Depending on who you’re talking to, success can be defined different ways. For some, it might mean an extra-large house while for others, it might mean having the latest in technology.
For Canadian country music star Dean Brody, it means being able to enjoy the Christmas holidays without needing to worry about being away from home.
Pretty modest expectations, wouldn’t you say?
“The holidays were great,” Dean says from his home in Nova Scotia. “It was nice being able to just chill out for a while. It was probably the first time in six years or more that I have had four weeks off around the holidays. To be able to look back and see how all of the years of hard work paid off was incredibly gratifying.”
Things were not always so easy for Dean, however. Early in his career, he landed a publishing deal, relocated to Nashville from his B.C. home and began pitching his songs for others to sing. A recording contract soon followed.
Even though his recorded debut effort managed to come impressively close to cracking the Top 30 albums south of the border, he and his record company were soon at odds with each other.
After being released from his American recording contract, Dean and his family settled on Nova Scotia’s South Shore, where the singer-songwriter gathered his bearings and set about relaunching his career.
His decision to sign with Canadian country music label Open Road Recordings would help bolster his stock here at home. Dean’s debut album for the label, Trail In Life, delivered four Top 10 singles, three Canadian Country Music Association Awards as well as a Juno Nomination for Country Album of the Year. By the end of 2011, he was the most played Canadian country music artist on Canadian radio.
2012 was equally kind to the singer.His third record, Dirt, debuted in the No. 1 position on the Canadian country music charts while also giving Dean no fewer than five Top 10 singles. The record also nabbed Dean the Album of the Year Award at the Canadian Country Music Association Awards.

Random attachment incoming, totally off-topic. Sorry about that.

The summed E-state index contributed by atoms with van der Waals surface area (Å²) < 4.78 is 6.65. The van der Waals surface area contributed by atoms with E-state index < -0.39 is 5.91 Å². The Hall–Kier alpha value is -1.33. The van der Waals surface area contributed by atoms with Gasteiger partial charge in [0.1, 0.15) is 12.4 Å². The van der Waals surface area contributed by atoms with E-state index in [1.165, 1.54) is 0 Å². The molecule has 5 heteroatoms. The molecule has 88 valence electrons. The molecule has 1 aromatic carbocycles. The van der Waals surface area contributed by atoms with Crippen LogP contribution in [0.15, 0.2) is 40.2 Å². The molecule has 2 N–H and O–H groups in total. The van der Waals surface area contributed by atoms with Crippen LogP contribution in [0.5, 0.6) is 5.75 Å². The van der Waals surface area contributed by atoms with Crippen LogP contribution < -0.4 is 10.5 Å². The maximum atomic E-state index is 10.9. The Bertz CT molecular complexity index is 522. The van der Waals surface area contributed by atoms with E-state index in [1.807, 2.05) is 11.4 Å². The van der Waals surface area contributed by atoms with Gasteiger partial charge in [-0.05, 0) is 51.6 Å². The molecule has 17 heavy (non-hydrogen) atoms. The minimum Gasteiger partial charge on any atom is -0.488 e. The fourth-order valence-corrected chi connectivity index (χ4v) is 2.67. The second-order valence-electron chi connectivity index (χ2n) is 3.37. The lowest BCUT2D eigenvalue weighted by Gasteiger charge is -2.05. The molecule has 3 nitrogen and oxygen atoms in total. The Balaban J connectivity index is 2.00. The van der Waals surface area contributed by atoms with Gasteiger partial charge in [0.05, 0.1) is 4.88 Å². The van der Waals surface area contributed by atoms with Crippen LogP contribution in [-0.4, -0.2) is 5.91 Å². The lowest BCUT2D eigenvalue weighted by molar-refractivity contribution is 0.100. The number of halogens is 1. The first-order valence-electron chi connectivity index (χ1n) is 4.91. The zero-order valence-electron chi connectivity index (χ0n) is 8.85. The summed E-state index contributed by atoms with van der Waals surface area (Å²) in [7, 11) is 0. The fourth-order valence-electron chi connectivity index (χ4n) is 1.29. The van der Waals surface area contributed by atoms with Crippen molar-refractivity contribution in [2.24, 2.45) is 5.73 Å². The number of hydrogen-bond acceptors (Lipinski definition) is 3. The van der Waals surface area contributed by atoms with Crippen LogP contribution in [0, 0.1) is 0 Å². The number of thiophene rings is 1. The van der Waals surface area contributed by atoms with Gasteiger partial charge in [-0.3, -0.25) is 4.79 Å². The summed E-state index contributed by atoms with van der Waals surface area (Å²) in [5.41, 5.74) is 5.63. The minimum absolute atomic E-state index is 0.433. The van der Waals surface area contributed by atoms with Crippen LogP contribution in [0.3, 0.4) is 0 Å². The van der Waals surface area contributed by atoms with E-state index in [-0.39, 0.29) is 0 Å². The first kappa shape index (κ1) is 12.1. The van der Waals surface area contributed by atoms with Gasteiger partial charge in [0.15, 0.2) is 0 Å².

This past November, Dean released his fourth studio record, Crop Circles.
Asked if he was feeling any pressure while making the album given the success of his previous records, Dean says that he did wonder to himself if this would be the record on which his good fortune ran out.
“In terms of records, I’m four deep now. There was definitely some added pressure, wondering if this would be the time that the well would go dry or that people would stop being excited by the music I was writing. Whether the pressure was real or I only put it on myself, it was definitely there throughout the process.”
With only 18 months between Dirt and Crop Circles, the time to write new material was not quite as plentiful as Dean would have liked.
Unlike many contemporary country artists, who rely on outside songwriters to pen their hits, Dean writes his own songs.
“For me, writing my own music is essential,” he says. “I don’t have a lot of co-writing experience and so I really grew into writing by myself and really loving it. In the past where I have tried pairing up with other writers, I found that those experiences would shut me down creatively. Sitting in a room with two or three other guys and being forced to come out of the room with a song just wasn’t the right fit for me.”
When you reach a certain level of success in Canada, as Dean has, how often you can play without saturating yourself becomes a delicate balancing act. While it is important to maintain a profile to keep your name on people’s minds, there are only so many Canadian towns and cities to play. This has led many acts to look outside the country to keep themselves busy.
While admitting he appreciates having the occasional opportunity to play in the United States or across the pond in Europe or even Australia, Dean is more than happy to hang his hat within Canadian borders for the time being.
“I like taking on shows in Europe and Australia because I love getting out with the guys from the band and making music with them. I’m not that set on necessarily ‘making it’ outside of Canada though. There is a competitive side to me that would love to work more outside of Canada but then I have to consider the impact that the decision would have upon my family. I live to play music but am very comfortable right now in terms of my family being happy as well as myself being happy.”
What: Dean Brody
with special guest Cassadee Pope
When: Friday Jan. 31, 8 p.m.
Where: Casino New Brunswick, 21 Casino Dr., Moncton
Article published in the January 27, 2014 edition of the Times & Transcript